The Other Mother

“Crucify Him!  Crucify Him!”  This man needed to die and he needed to die in the most painful way possible.  Maybe it would take her pain away.  She looked around as she shouted herself until her voice could barely be heard.  For a moment she wondered what everyone else had against this man.  Had he hurt them like they had hurt her?  The jostling and the anger gave her comfort.  She was right to do this, this was justice.  As she looked around her eye caught the vision of Mary and her other cronies around her.  She doubled her efforts.

The governor tried to quiet the crowd.  But she would not have it, nor it would seem would the crowd.  There would be no escape.  There would be no reprieve.  There would be no hope for him.  Just as there had been none for her.

Finally, there was a reason to cheer.  Jesus has been taken away.  The Roman soldiers grinned, knowing what would come.  She looked at Mary and saw the moment the sword plunged into her heart knowing what would happen to her son.  She knew that sword.  It has lived in her heart for 30 years.  Finally, she would have justice.

#

She had followed the crowd to see the crucifixion.  Some were there to see the spectacle.  Some were there because everyone else was there.  She was there to make sure it was ended and that he died and that his mother suffered as she watched it all.

The crowd had begun to gather.  She could see the effects of the Roman guards on the body of Jesus.  Good.  A memory of other guards flashed into her mind and she tried to suppress it quickly.  The cross was slotted into the hole.  She was not sure what was more painful: the nails being hammered into the hands or the thud of the cross being dropped into the ground.  Some had said one, some had said the other.  No-one knew because no-one lived long enough to speak of it.  She savoured every moment of pain.  Justice at last.

Then she remembered this was not just about his pain, it was about Mary’s as well.  It took her some time to find the group of women off to the side.  The sky had gone black, but she didn’t notice.

“Do you remember me?”  She rushed to Mary.  This was her moment.  This is what she had lived for 30 years.  The moment of justice and retribution.  It was almost like a dream.

Mary looked up blurry eyed and confused.  She knew that look.  The look of confusion of what was happening, how did it happen.  This wasn’t supposed to happen.  She had lived with that blur for a couple of years before the bitterness had taken over.

“Do you remember me?” She repeated.

One of the friends tried to lead her away.  “Can’t you see she is watching her son die?”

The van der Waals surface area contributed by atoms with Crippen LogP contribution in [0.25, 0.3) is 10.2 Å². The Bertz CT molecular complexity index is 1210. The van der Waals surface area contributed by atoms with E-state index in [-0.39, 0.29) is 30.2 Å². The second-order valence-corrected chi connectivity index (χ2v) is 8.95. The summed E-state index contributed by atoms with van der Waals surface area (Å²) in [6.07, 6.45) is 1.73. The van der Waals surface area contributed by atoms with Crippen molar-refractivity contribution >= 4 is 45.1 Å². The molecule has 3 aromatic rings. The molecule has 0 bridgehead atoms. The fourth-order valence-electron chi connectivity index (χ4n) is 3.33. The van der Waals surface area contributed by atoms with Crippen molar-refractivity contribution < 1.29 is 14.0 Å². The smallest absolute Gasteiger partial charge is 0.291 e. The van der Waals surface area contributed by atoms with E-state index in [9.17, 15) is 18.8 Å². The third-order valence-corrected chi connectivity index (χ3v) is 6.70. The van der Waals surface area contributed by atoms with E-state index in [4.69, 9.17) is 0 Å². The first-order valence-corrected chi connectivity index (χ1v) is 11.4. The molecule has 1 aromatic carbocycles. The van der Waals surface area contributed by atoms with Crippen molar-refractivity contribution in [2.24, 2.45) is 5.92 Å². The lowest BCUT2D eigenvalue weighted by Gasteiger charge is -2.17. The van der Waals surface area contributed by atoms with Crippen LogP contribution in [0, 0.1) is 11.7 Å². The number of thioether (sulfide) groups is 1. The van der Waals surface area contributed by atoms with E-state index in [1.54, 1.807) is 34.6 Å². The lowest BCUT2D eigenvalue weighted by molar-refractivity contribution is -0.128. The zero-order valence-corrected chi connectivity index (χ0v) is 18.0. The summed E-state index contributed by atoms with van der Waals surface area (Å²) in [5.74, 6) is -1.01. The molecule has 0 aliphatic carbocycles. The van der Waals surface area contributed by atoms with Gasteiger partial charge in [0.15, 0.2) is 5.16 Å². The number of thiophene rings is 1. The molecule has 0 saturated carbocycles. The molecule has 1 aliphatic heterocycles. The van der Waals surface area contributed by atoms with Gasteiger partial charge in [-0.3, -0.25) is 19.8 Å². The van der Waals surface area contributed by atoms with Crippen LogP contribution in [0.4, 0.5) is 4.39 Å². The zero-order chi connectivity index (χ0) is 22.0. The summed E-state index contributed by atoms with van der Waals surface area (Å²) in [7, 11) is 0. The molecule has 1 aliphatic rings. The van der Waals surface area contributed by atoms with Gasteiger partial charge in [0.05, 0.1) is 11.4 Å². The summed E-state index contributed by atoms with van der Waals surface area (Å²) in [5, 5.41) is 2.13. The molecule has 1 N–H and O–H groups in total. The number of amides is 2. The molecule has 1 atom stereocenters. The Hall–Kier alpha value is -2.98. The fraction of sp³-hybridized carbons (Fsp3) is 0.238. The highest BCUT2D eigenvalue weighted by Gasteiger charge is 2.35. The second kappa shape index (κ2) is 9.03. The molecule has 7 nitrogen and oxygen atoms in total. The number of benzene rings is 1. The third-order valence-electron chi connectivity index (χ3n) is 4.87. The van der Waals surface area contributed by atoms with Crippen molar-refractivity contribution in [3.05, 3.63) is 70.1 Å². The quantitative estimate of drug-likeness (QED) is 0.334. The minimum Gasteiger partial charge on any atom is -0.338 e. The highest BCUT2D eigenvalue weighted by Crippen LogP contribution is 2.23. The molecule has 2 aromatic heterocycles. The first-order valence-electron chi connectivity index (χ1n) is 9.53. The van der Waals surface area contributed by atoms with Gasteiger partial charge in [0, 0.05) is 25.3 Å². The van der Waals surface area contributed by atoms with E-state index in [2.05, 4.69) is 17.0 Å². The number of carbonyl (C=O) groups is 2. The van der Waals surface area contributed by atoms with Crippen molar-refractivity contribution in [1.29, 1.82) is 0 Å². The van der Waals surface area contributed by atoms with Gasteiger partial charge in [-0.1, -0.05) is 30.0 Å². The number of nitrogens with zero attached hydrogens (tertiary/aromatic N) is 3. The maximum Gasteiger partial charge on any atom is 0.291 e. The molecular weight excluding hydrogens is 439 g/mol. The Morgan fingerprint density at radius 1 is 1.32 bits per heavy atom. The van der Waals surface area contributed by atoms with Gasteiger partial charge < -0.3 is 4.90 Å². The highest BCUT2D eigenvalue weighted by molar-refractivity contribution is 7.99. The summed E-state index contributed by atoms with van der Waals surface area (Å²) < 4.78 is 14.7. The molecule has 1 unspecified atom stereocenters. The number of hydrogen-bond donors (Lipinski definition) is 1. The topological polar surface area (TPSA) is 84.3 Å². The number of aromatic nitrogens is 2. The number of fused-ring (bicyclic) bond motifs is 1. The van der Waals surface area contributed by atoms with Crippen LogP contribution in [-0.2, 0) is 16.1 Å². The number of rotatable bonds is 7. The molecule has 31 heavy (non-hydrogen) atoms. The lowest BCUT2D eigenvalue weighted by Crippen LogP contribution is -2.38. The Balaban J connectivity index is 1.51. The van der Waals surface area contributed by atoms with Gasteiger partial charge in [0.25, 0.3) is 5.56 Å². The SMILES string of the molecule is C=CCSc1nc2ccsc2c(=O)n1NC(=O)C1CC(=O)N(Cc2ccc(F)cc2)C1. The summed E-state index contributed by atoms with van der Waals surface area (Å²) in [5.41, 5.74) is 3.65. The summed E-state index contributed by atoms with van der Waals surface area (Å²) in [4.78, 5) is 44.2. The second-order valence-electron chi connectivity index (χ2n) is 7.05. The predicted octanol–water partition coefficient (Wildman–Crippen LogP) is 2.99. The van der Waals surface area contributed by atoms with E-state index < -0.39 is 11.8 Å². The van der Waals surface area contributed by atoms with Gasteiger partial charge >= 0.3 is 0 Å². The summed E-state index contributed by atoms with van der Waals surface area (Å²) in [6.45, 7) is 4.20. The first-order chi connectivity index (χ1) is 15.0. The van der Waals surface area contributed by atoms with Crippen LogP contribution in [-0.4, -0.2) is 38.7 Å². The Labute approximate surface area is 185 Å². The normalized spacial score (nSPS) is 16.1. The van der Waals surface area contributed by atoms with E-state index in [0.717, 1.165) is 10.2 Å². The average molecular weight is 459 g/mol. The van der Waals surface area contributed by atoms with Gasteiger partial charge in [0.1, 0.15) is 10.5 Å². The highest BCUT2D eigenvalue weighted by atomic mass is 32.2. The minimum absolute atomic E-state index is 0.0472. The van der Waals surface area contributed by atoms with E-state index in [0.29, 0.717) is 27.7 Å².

She shoved the friend out of the way, this was not going to be avoided.

“Oh, I know she is watching her son die.  I know.”  She turned back to Mary and asked a third time “Do you remember me?  Do you remember Bethlehem?”

Mary looked past her tears.  And after a moment there was a sense of recognition.  “Rachel?”

“Yes, Rachel!  We had children together in Bethlehem.  Remember? Our sons!  We even talked about how they might grow up together.”  She started to ramble as tears filled her eyes.  “Then one day your family simply disappears overnight.  No-one knows where you have gone.  Tyre, Syria, Egypt?  Just up and vanished.”

“Then one week later the soldiers came.  Do you know what they did?  You do, don’t you?  They took….”  She still could not say his name.  She wanted to, she wanted to lay it all at her feet.  But in all these years she couldn’t say it.  The tears burned her eyes, but she had to keep going.  “They took my son.  They ripped him out of my arms.  They didn’t even use a sword to make it quick.  They used a club.’’

“They were looking for you and your family.  They found me and mine.  I didn’t do anything.”  Her voice was almost gone now.

“My son died because of you.”

“Her son is dying now.”  Came a voice from the side.  She didn’t look but kept Mary’s zombie-like stare.

“Yes, but she had him for 30 years.  I didn’t.  I never got to see him grow up or play or work or love or….”

There was an awkward silence.  In her head, this was as far as it had got.  She was not sure what to do now.  She did not want to walk away.

They did not notice it but now an eerie silence had taken over the hill.

“It is finished” came the cry from the cross.

Mary screamed in anguish.

One of her friends turned to Rachel.  “Are you happy now?”

She didn’t know what to say.  She didn’t know what to feel.  She was lost.  Was she happy?  She should have been.  But somehow she simply felt empty.

She looked at the cross and saw the man’s face.  Dead.

She left.

#

The next few days were a blur.  Not knowing what to do she turned to the thing that had kept her going for decades.  The thing that had cost her her marriage, her friends, her family: strong wine.  But they didn’t understand.  No-one understood what she went through.